Walk stealthily up the wooden boardwalk of Savannah Tracks and see if you can spot our elusive cheetah lurking in the bushes…
…of course, if the sun’s out they might just be taking it easy and enjoying a few rays on their rock.
Savannah Tracks is home to our two, northern cheetah brothers.
Marwell is actively involved in conserving cheetahs in Africa. This includes tracking wild cheetahs to understand how far and wide they roam and advising Zimbabwean farmers and local communities on practical methods of farming to avoid harming them.
Find out more about our cheetah conservation and see our Field Biologists in action on the video in Savannah Tracks’ outpost. Here, you’ll also find a range of skulls highlighting the Cheetah and other big cats - as well as the varied prey which they enjoy in the wild.
Head over to the cheetah running track and see if you can sprint as fast as a cheetah or any of the other animals highlighted on the track. Running speeds of ostriches to tortoises are included so you’re certain to match at least one! *Please note, on particularly cold days the running track is out of service.
Listen out for our colony of greater flamingo, just down the road from the cheetahs. We’ve added mirrors and a “greater flamingo soundtrack” to give the illusion of a larger group – all with the aim of encouraging them to breed. We’ve had chicks for the last two years so it’s making an impact!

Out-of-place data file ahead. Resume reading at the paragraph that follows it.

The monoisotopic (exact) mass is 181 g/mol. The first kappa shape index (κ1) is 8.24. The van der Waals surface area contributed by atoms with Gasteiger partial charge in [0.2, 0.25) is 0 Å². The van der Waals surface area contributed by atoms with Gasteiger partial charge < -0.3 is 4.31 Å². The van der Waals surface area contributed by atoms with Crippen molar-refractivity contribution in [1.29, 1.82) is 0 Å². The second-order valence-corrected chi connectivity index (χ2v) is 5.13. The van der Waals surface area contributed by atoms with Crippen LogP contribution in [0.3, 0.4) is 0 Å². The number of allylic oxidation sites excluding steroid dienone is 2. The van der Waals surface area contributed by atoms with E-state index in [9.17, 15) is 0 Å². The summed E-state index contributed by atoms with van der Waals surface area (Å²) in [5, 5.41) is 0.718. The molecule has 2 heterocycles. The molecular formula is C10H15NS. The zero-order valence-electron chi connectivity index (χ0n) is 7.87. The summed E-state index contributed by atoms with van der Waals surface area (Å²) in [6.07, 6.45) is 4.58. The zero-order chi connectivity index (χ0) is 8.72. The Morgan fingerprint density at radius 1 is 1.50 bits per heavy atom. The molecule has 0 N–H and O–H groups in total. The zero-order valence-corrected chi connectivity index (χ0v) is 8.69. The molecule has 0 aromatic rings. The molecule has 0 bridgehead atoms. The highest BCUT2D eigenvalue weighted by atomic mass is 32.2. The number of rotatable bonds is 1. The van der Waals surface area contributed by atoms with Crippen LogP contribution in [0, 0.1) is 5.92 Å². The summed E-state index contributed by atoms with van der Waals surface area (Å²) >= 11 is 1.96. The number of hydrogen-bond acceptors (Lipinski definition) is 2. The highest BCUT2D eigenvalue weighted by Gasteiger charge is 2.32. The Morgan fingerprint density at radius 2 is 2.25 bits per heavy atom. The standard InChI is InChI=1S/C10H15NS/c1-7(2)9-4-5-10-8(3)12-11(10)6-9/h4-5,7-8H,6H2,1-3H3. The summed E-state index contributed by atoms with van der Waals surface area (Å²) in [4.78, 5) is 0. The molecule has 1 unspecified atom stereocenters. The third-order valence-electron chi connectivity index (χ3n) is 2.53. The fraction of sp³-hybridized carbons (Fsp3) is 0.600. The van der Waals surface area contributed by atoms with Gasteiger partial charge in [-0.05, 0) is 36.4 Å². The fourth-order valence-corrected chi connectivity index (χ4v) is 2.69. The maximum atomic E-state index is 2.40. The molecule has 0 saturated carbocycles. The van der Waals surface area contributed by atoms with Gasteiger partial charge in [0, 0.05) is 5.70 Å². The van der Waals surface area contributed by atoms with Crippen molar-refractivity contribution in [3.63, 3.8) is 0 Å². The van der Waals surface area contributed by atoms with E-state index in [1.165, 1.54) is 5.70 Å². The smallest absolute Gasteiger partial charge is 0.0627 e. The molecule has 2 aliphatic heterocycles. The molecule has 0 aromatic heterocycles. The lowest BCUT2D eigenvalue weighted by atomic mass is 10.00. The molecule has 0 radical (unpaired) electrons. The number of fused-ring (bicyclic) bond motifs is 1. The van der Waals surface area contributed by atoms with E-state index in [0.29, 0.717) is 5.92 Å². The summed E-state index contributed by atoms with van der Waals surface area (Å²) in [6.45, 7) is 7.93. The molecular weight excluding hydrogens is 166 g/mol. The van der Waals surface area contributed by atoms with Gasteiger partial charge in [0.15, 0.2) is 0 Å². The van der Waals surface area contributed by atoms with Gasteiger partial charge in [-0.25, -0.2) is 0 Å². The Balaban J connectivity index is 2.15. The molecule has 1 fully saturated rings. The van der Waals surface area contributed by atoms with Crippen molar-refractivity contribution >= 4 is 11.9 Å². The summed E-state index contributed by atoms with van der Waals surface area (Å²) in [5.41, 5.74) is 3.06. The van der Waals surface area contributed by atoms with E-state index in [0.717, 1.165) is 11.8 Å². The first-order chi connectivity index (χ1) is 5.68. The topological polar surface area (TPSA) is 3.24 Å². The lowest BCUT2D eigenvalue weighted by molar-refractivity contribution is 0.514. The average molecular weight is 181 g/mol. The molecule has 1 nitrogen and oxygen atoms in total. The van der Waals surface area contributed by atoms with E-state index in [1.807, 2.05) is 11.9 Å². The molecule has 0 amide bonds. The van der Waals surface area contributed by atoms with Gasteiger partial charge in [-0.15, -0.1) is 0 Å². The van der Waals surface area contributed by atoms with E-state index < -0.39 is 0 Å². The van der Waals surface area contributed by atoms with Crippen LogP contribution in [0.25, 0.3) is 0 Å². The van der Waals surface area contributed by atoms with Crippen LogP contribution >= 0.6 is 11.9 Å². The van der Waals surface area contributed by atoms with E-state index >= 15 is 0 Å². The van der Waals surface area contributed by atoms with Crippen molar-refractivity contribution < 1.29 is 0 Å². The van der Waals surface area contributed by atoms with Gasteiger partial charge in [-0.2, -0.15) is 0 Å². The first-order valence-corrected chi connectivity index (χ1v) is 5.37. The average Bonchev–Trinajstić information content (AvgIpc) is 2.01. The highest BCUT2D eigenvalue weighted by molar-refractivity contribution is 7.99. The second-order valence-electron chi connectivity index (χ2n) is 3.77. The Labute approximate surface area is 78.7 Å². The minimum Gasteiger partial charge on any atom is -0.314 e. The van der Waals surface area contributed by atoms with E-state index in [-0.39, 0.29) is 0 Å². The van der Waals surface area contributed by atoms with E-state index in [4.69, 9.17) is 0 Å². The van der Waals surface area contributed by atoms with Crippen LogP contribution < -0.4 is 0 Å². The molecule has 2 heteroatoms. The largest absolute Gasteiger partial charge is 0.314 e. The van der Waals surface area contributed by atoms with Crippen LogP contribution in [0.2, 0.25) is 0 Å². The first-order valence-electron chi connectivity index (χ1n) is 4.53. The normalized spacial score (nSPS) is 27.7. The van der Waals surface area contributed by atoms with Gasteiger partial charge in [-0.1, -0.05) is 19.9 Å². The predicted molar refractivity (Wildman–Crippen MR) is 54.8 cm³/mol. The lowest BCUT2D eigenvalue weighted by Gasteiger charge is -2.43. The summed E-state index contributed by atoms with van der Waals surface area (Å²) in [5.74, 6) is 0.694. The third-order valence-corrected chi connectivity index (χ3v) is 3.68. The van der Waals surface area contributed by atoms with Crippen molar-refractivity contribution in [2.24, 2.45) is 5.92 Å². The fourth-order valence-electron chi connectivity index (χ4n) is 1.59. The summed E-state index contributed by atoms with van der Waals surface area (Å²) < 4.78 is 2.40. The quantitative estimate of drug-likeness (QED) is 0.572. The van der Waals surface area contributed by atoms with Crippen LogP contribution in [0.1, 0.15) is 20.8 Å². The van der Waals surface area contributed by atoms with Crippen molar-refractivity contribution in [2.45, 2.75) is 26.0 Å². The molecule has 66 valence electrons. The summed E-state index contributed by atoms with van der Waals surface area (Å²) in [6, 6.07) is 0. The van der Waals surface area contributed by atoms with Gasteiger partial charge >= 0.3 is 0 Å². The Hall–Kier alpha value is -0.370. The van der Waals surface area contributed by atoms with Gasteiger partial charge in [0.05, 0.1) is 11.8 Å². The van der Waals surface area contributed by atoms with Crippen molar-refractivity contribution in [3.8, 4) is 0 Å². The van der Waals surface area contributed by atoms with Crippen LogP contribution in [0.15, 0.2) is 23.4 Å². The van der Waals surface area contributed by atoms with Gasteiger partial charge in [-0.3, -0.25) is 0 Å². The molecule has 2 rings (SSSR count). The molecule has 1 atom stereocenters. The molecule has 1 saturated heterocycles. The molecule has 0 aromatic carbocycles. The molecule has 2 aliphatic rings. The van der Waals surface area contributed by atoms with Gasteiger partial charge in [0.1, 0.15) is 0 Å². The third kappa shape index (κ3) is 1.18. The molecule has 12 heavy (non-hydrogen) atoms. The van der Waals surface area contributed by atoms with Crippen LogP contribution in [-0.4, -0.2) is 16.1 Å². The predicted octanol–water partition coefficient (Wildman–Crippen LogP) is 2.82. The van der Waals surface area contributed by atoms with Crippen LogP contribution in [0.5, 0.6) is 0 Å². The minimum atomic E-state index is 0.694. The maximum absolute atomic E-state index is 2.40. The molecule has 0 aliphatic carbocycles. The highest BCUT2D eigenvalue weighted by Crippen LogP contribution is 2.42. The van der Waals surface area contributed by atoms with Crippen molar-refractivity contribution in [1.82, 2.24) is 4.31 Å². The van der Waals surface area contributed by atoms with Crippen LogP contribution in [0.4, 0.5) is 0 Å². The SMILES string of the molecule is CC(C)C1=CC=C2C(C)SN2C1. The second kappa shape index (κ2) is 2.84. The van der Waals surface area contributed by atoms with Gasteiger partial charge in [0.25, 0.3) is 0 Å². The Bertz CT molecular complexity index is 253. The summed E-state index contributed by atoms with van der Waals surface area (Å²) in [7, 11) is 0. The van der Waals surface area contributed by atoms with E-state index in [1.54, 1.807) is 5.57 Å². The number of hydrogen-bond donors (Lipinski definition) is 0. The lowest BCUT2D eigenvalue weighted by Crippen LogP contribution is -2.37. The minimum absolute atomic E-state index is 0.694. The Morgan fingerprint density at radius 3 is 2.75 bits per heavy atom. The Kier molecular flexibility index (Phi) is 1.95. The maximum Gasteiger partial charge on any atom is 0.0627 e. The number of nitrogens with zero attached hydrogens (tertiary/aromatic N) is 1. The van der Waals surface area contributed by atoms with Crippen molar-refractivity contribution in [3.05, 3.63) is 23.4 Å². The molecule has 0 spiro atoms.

Our slightly less attractive Marabou storks are further up the hill. They might look ungainly on the ground but they’re elegant in the air given their 3 metre wing span from tip to tip!
If you develop a soft spot for our cheetah then why not adopt one? You’ll be making a very welcome contribution to the care of our animals in the zoo (and helping to fund the tonnes of fresh meat which our carnivores consume each year).
We went in Feb half term. Our 10 year old and 9 month old were entertained all day. Great layout, everywhere is pram friendly, parking was close, food in the restaurant was 10/10. We all loved the bridges and routes around the animals. You can get surprisingly close to the animals.… Read full reviewnicky &robin, 21st February 2016